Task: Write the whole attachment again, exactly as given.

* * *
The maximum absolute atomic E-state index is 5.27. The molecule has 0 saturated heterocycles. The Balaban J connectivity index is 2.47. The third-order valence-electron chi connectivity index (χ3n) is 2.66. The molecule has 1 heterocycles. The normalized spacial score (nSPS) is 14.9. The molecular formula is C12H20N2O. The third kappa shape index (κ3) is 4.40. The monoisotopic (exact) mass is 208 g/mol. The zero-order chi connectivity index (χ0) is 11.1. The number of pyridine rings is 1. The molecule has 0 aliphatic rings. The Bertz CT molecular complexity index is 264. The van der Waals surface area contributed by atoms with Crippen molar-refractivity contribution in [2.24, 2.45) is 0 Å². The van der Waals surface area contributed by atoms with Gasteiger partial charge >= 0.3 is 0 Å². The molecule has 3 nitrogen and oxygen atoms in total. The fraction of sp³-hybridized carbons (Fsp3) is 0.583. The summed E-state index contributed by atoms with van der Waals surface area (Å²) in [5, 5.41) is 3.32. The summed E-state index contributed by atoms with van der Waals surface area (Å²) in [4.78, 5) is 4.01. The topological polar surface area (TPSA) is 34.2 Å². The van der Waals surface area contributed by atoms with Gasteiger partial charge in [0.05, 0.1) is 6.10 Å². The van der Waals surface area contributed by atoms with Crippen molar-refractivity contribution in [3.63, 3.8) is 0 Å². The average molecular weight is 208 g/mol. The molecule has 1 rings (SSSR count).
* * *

The maximum absolute atomic E-state index is 5.27. The molecule has 0 saturated heterocycles. The Balaban J connectivity index is 2.47. The third-order valence-electron chi connectivity index (χ3n) is 2.66. The molecule has 1 heterocycles. The normalized spacial score (nSPS) is 14.9. The molecular formula is C12H20N2O. The third kappa shape index (κ3) is 4.40. The monoisotopic (exact) mass is 208 g/mol. The zero-order chi connectivity index (χ0) is 11.1. The number of pyridine rings is 1. The molecule has 0 aliphatic rings. The Bertz CT molecular complexity index is 264. The van der Waals surface area contributed by atoms with Crippen molar-refractivity contribution in [2.24, 2.45) is 0 Å². The van der Waals surface area contributed by atoms with Gasteiger partial charge >= 0.3 is 0 Å². The molecule has 3 nitrogen and oxygen atoms in total. The fraction of sp³-hybridized carbons (Fsp3) is 0.583. The summed E-state index contributed by atoms with van der Waals surface area (Å²) in [5, 5.41) is 3.32. The summed E-state index contributed by atoms with van der Waals surface area (Å²) in [4.78, 5) is 4.01. The topological polar surface area (TPSA) is 34.2 Å². The van der Waals surface area contributed by atoms with Gasteiger partial charge in [0.05, 0.1) is 6.10 Å². The van der Waals surface area contributed by atoms with Crippen molar-refractivity contribution in [3.63, 3.8) is 0 Å². The average molecular weight is 208 g/mol. The molecule has 1 rings (SSSR count).